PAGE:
October 30, 2011
Gene Wilder, whose performance would be criticized as too much in a serious film, suddenly becomes nothing short of magnificent. He possesses an energy that few actors can summon, and turns Victor Frankenstein into a live wire: a mad genius obsessively devoted to science and to his "creation," a reanimated corpse. He becomes endearing within seconds of that first scene, in the lecture room, where he corrects a taunting medical student on the pronunciation of his name, which he has changed to "Fronk-en-steen." He doesn't want to be linked to his famous ancestor, the original Dr. Frankenstein.
What's interesting about that scene--and indeed, the entire movie--is how much effort the director, Mel Brooks, and Wilder himself (who co-wrote the screenplay with Brooks) invest into recreating the look and feel of a 1930s Universal monster classic. The black-and-white cinematography, the antiquated sets--many borrowed from the original movies themselves, John Morris's beautiful music score, all work toward creating a legitimate representation of those films. It's in the process of carefully reconstructing the elements of the classics that Brooks and company turn every convention into a gag, pointing up (and out) the humorous side of horror. The humor has always been there, but was de-emphasized by the "serious" movies.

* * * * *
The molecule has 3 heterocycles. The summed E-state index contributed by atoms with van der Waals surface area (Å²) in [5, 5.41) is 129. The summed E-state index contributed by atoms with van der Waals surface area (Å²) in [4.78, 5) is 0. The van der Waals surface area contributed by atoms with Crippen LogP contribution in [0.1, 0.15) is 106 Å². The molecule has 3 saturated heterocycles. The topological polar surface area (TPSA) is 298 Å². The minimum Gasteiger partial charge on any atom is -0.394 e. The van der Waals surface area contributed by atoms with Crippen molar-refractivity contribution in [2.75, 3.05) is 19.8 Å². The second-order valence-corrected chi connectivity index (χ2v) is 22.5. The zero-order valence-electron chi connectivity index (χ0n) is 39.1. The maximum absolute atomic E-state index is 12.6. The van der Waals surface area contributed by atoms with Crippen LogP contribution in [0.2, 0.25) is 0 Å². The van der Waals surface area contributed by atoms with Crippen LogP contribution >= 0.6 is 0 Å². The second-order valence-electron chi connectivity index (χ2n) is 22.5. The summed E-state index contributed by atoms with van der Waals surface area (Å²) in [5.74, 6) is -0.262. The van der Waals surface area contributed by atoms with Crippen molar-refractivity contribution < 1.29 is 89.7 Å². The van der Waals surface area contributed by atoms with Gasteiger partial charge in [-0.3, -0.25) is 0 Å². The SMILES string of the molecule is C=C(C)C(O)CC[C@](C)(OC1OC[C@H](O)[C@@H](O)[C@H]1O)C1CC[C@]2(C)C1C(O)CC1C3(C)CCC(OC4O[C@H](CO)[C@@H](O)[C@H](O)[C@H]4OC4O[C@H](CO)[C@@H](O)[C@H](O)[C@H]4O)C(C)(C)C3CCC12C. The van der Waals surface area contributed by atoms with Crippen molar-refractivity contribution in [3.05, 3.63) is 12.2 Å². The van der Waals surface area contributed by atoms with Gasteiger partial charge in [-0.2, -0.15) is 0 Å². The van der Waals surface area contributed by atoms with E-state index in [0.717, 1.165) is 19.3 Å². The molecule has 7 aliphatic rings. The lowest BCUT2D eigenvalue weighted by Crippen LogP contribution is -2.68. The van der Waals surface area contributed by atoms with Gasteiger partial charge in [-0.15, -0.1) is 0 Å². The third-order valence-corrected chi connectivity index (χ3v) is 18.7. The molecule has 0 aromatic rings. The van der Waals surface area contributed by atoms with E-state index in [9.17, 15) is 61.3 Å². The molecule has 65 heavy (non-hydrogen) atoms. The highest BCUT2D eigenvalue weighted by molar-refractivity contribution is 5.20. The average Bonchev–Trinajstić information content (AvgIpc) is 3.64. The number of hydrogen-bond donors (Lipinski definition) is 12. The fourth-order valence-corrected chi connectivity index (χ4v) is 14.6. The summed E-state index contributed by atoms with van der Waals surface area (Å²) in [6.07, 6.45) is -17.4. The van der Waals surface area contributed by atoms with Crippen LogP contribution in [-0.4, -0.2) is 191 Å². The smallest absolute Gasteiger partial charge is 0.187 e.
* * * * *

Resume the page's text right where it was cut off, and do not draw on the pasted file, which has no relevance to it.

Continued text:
Marty Feldman is one of Young Frankenstein's greatest assets. As the hunchbacked assistant, Igor, Feldman never gave a funnier performance. He's a foil to Wilder's unflinching devotion to the art of science. Cloris Leachman, who has always been game when it comes to being made-up in nightmarishly unattractive make-up and costume schemes, plays the creepy Frau Blucher. Madeline Kahn turns in a small but memorable part as Frankenstein's neurotic, repressed fiance who becomes a love interest for the Monster (Peter Boyle), Teri Garr plays Frankenstein's naive East European assistant, Kenneth Mars plays an eccentric local inspector with a fake arm, and Gene Hackman has a fun cameo as a blind man who's visited by the monster.
Young Frankenstein may be Mel Brooks' best overall film. It does "spoof" right--telling its own story and letting the humor find its way to the surface. (Even still, Brooks and Wilder and the supporting cast have taken care to drench the movie in gags of every kind, in case things weren't funny enough). It's a classic, one that I always like to watch around Halloween. ★★★★